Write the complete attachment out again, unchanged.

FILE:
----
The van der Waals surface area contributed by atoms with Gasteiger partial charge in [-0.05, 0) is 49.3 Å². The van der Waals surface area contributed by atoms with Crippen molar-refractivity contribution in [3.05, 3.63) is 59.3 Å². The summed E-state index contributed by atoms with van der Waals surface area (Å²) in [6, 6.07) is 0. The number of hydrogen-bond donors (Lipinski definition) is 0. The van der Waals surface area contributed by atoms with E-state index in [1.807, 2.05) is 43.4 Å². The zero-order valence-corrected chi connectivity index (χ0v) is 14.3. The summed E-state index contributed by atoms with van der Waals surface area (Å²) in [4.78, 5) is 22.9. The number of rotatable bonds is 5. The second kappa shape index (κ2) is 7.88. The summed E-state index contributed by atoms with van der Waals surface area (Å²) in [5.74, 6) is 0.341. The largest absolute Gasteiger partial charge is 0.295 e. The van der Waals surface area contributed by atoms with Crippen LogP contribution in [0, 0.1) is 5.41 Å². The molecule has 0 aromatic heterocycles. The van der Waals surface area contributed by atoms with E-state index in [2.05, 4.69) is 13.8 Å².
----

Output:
The van der Waals surface area contributed by atoms with Gasteiger partial charge in [-0.05, 0) is 49.3 Å². The van der Waals surface area contributed by atoms with Crippen molar-refractivity contribution in [3.05, 3.63) is 59.3 Å². The summed E-state index contributed by atoms with van der Waals surface area (Å²) in [6, 6.07) is 0. The number of hydrogen-bond donors (Lipinski definition) is 0. The van der Waals surface area contributed by atoms with E-state index in [1.807, 2.05) is 43.4 Å². The zero-order valence-corrected chi connectivity index (χ0v) is 14.3. The summed E-state index contributed by atoms with van der Waals surface area (Å²) in [4.78, 5) is 22.9. The number of rotatable bonds is 5. The second kappa shape index (κ2) is 7.88. The summed E-state index contributed by atoms with van der Waals surface area (Å²) in [5.74, 6) is 0.341. The largest absolute Gasteiger partial charge is 0.295 e. The van der Waals surface area contributed by atoms with Crippen LogP contribution in [0, 0.1) is 5.41 Å². The molecule has 0 aromatic heterocycles. The van der Waals surface area contributed by atoms with E-state index in [2.05, 4.69) is 13.8 Å².